Volume 28, Issue 2 - March/April 2014

From the Editor
Build me a Building


I am intrigued by LEGOs. Yes, LEGOs. As the mother of a 3-year-old boy I have, on more than one occasion, simply found myself too close for comfort with the little blocks when they find themselves under my bare foot. Not a pleasant feeling, but perhaps a rite of passage in raising a boy fascinated with blocks, towers, buildings and pretty much anything that makes noise.

What perhaps strikes a little closer to home—that’s home in the design and construction industry—is the brand’s architectural series. You can now purchase LEGO kits to re-create for yourself some of the world’s most recognizable architectural masterpieces, from the Sydney Opera House to the Solomon R. Guggenheim Museum. I love Frank Lloyd Wright’s Falling Water, but the thought of re-building it with LEGOs is daunting.Beautiful, yes; just not something I want to tackle. And not cheap—the Falling Water set was priced at $99.99 on the shop LEGO site.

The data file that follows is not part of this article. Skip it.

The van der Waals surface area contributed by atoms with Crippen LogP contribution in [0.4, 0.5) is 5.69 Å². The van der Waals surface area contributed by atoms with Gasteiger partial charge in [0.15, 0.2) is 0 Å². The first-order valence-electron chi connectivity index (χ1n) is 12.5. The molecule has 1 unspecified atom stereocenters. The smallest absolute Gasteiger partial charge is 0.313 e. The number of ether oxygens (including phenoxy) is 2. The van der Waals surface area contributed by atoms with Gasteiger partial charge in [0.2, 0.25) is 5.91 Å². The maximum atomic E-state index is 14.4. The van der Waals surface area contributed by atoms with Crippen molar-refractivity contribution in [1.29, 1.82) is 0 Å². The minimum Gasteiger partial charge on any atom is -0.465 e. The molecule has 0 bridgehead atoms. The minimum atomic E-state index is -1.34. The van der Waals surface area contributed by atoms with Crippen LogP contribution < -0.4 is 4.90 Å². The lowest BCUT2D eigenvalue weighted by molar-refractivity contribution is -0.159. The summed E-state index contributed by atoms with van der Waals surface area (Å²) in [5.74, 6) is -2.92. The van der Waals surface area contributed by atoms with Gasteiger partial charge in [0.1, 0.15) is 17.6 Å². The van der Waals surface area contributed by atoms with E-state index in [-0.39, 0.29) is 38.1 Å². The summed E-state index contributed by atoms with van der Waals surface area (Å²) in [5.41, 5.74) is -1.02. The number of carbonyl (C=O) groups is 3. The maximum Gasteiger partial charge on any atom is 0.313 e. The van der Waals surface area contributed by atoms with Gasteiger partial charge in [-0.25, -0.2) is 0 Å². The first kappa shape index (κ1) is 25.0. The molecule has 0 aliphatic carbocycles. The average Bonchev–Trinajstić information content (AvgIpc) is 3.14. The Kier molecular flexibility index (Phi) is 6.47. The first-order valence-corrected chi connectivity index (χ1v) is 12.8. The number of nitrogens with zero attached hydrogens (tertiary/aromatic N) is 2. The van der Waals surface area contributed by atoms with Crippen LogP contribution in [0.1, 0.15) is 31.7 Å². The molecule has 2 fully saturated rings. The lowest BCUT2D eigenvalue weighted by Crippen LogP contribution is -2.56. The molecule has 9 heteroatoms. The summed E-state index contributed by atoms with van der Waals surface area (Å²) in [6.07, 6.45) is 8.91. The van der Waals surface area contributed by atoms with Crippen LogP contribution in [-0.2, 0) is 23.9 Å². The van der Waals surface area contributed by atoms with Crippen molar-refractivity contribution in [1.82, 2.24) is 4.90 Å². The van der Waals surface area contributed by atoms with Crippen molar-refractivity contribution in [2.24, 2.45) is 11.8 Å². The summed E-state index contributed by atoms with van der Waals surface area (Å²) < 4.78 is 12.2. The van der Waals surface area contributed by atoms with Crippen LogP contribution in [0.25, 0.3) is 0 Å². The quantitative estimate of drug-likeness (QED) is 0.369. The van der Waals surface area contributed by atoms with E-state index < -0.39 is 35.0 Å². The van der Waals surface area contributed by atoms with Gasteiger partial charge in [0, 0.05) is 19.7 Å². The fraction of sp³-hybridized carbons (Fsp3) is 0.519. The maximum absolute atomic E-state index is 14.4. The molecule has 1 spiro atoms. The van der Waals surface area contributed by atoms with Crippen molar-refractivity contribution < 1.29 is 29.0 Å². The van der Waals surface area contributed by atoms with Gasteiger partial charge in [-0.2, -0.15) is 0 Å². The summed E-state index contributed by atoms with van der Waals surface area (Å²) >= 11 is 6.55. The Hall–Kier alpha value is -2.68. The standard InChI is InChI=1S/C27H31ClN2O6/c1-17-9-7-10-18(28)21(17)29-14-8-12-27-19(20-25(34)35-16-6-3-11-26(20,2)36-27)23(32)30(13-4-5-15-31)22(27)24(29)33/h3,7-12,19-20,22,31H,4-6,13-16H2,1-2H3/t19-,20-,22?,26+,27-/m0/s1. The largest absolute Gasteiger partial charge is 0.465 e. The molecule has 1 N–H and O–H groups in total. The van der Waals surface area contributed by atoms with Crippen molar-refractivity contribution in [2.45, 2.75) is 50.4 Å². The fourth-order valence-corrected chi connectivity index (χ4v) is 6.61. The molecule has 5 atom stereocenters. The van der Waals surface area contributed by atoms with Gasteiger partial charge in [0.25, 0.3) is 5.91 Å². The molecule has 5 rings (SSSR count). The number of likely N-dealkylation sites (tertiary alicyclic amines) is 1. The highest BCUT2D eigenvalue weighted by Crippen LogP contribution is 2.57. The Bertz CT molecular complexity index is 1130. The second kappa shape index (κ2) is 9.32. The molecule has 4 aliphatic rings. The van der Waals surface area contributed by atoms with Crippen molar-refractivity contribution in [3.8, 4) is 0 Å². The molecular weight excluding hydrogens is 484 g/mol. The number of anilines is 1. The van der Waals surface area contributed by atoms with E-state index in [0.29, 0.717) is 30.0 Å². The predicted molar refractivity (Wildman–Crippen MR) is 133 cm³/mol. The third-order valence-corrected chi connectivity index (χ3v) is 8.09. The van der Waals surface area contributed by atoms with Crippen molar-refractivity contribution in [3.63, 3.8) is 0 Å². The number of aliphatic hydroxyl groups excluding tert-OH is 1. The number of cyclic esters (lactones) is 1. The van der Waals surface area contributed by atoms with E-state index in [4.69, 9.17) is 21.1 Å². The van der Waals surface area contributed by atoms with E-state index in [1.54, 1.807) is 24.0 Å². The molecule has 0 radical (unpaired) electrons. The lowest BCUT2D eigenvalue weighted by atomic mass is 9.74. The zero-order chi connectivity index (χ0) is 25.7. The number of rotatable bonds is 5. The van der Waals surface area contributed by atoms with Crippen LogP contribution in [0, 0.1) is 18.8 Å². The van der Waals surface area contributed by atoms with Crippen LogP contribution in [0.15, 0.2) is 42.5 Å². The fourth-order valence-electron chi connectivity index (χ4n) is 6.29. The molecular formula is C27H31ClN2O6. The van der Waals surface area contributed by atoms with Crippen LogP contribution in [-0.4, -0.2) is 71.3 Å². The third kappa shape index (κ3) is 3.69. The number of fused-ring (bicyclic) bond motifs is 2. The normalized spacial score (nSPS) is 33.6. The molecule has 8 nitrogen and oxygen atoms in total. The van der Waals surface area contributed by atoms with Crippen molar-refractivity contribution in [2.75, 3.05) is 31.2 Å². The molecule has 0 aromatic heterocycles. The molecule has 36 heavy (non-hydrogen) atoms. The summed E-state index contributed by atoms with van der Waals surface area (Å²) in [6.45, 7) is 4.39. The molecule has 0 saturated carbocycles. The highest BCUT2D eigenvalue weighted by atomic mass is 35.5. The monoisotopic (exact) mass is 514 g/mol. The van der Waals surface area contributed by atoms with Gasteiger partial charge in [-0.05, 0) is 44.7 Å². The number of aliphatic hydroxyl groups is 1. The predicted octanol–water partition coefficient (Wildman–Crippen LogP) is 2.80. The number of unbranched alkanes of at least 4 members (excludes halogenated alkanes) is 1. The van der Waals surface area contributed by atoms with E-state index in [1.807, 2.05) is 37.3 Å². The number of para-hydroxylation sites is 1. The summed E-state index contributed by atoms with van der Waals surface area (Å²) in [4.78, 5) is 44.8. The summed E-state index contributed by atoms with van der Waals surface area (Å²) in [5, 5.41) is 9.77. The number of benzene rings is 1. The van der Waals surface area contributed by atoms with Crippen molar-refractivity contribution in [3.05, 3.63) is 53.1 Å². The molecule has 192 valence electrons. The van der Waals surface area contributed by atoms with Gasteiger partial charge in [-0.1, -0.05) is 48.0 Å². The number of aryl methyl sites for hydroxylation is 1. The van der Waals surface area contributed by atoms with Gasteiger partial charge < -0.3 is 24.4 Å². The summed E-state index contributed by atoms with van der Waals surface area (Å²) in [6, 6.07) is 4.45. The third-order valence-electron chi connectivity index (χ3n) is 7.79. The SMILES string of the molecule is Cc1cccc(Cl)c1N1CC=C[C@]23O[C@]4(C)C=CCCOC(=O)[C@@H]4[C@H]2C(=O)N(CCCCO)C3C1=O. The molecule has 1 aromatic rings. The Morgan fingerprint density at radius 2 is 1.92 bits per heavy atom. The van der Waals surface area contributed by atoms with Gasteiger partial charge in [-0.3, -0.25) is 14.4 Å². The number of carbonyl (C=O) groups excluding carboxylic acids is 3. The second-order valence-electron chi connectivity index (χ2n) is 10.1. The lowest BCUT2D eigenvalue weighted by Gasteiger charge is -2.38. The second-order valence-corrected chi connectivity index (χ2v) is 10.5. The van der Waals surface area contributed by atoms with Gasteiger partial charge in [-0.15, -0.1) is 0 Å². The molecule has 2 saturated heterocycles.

Still, it made me think. You may have heard about or may yourself be using 3D printing technology, which can allow you to, for example, print a model of anything from a widget to a window. But what about building models with LEGOs? The idea may not be as far-fetched as it sounds. Anyone ever played around with this concept?

In 2012 LEGO produced 318 million LEGO tires, making it the world’s largest tire manufacturer. This made me wonder: how many windows did the brand produce? I reached out to LEGO to see if anyone could provide this information. Unfortunately, I was told while they track the tires and “Minifigures” they have created over the years, they have not done the same with windows. But, considering the millions of children building LEGO houses and towers every year, I wouldn’t be surprised if LEGO was up there as a top window manufacturer as well.


Architects' Guide to Glass & Metal
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